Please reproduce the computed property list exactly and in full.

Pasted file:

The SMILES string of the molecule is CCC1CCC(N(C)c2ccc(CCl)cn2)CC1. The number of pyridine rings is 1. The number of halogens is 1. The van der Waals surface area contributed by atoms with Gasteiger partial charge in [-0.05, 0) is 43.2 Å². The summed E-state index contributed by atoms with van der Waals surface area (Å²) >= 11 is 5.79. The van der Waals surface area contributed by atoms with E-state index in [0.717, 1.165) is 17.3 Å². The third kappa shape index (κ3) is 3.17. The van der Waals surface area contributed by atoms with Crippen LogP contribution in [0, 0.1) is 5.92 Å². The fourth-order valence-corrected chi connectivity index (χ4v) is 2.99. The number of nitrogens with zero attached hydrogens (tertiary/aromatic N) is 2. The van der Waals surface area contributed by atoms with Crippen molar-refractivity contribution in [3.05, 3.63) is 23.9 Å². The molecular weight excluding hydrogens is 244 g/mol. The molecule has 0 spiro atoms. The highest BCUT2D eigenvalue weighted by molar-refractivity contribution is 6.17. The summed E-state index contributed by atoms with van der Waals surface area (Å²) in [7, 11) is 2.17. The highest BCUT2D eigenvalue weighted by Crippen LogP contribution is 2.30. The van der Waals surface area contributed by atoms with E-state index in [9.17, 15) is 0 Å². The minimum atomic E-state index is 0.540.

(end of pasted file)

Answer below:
The SMILES string of the molecule is CCC1CCC(N(C)c2ccc(CCl)cn2)CC1. The number of pyridine rings is 1. The number of halogens is 1. The van der Waals surface area contributed by atoms with Gasteiger partial charge in [-0.05, 0) is 43.2 Å². The summed E-state index contributed by atoms with van der Waals surface area (Å²) >= 11 is 5.79. The van der Waals surface area contributed by atoms with E-state index in [0.717, 1.165) is 17.3 Å². The third kappa shape index (κ3) is 3.17. The van der Waals surface area contributed by atoms with Crippen LogP contribution in [0, 0.1) is 5.92 Å². The fourth-order valence-corrected chi connectivity index (χ4v) is 2.99. The number of nitrogens with zero attached hydrogens (tertiary/aromatic N) is 2. The van der Waals surface area contributed by atoms with Crippen molar-refractivity contribution in [3.05, 3.63) is 23.9 Å². The molecular weight excluding hydrogens is 244 g/mol. The molecule has 0 spiro atoms. The highest BCUT2D eigenvalue weighted by molar-refractivity contribution is 6.17. The summed E-state index contributed by atoms with van der Waals surface area (Å²) in [7, 11) is 2.17. The highest BCUT2D eigenvalue weighted by Crippen LogP contribution is 2.30. The van der Waals surface area contributed by atoms with E-state index in [9.17, 15) is 0 Å². The minimum atomic E-state index is 0.540.